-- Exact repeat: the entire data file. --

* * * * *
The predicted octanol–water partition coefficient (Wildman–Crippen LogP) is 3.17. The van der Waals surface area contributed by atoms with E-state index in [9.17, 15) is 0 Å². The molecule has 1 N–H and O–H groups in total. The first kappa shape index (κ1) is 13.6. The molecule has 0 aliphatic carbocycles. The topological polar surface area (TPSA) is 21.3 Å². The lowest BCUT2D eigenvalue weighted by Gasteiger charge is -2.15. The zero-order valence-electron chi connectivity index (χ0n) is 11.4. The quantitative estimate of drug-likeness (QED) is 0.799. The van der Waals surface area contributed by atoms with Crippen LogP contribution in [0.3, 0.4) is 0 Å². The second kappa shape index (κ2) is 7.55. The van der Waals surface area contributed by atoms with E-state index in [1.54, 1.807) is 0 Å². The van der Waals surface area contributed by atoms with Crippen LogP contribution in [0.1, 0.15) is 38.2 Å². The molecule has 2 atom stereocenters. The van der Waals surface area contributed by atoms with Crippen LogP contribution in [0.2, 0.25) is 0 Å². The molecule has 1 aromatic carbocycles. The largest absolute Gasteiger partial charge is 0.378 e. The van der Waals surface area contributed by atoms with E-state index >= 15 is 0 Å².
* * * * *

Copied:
The predicted octanol–water partition coefficient (Wildman–Crippen LogP) is 3.17. The van der Waals surface area contributed by atoms with E-state index in [9.17, 15) is 0 Å². The molecule has 1 N–H and O–H groups in total. The first kappa shape index (κ1) is 13.6. The molecule has 0 aliphatic carbocycles. The topological polar surface area (TPSA) is 21.3 Å². The lowest BCUT2D eigenvalue weighted by Gasteiger charge is -2.15. The zero-order valence-electron chi connectivity index (χ0n) is 11.4. The quantitative estimate of drug-likeness (QED) is 0.799. The van der Waals surface area contributed by atoms with Crippen LogP contribution in [0.3, 0.4) is 0 Å². The second kappa shape index (κ2) is 7.55. The van der Waals surface area contributed by atoms with E-state index in [1.54, 1.807) is 0 Å². The van der Waals surface area contributed by atoms with Crippen LogP contribution in [0.1, 0.15) is 38.2 Å². The molecule has 2 atom stereocenters. The van der Waals surface area contributed by atoms with Crippen LogP contribution in [0.2, 0.25) is 0 Å². The molecule has 1 aromatic carbocycles. The largest absolute Gasteiger partial charge is 0.378 e. The van der Waals surface area contributed by atoms with E-state index >= 15 is 0 Å².